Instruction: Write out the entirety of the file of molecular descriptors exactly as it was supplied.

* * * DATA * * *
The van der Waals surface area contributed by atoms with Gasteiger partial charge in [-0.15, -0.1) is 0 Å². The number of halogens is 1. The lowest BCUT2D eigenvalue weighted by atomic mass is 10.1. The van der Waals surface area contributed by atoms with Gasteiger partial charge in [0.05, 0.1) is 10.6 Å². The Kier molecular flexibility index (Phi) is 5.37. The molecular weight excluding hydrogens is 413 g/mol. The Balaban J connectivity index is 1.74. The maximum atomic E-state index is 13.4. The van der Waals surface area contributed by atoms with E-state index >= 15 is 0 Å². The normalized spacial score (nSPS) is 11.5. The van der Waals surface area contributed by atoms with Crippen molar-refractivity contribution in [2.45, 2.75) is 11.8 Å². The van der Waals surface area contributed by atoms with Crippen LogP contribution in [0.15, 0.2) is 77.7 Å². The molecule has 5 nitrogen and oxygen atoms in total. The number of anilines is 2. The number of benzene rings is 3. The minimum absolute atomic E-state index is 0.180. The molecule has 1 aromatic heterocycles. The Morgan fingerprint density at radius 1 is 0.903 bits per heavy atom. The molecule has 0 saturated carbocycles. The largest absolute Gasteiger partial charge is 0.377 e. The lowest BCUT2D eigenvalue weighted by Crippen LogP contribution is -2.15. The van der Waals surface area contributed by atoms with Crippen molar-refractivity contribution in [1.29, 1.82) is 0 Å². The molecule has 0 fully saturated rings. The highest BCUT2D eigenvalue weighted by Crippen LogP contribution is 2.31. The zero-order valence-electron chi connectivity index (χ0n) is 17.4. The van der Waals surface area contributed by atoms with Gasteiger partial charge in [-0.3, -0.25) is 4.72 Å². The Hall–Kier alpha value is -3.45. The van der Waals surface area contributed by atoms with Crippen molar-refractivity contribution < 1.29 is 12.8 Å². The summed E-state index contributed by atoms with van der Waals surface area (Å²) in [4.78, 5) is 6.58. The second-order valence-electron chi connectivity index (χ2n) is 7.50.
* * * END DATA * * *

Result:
The van der Waals surface area contributed by atoms with Gasteiger partial charge in [-0.15, -0.1) is 0 Å². The number of halogens is 1. The lowest BCUT2D eigenvalue weighted by atomic mass is 10.1. The van der Waals surface area contributed by atoms with Gasteiger partial charge in [0.05, 0.1) is 10.6 Å². The Kier molecular flexibility index (Phi) is 5.37. The molecular weight excluding hydrogens is 413 g/mol. The Balaban J connectivity index is 1.74. The maximum atomic E-state index is 13.4. The van der Waals surface area contributed by atoms with E-state index >= 15 is 0 Å². The normalized spacial score (nSPS) is 11.5. The van der Waals surface area contributed by atoms with Crippen molar-refractivity contribution in [2.45, 2.75) is 11.8 Å². The van der Waals surface area contributed by atoms with Crippen LogP contribution in [0.15, 0.2) is 77.7 Å². The molecule has 5 nitrogen and oxygen atoms in total. The number of anilines is 2. The number of benzene rings is 3. The minimum absolute atomic E-state index is 0.180. The molecule has 1 aromatic heterocycles. The Morgan fingerprint density at radius 1 is 0.903 bits per heavy atom. The molecule has 0 saturated carbocycles. The largest absolute Gasteiger partial charge is 0.377 e. The lowest BCUT2D eigenvalue weighted by Crippen LogP contribution is -2.15. The van der Waals surface area contributed by atoms with Crippen molar-refractivity contribution in [1.29, 1.82) is 0 Å². The molecule has 0 fully saturated rings. The highest BCUT2D eigenvalue weighted by Crippen LogP contribution is 2.31. The zero-order valence-electron chi connectivity index (χ0n) is 17.4. The van der Waals surface area contributed by atoms with Gasteiger partial charge in [-0.3, -0.25) is 4.72 Å². The Hall–Kier alpha value is -3.45. The van der Waals surface area contributed by atoms with Crippen molar-refractivity contribution < 1.29 is 12.8 Å². The summed E-state index contributed by atoms with van der Waals surface area (Å²) in [4.78, 5) is 6.58. The second-order valence-electron chi connectivity index (χ2n) is 7.50.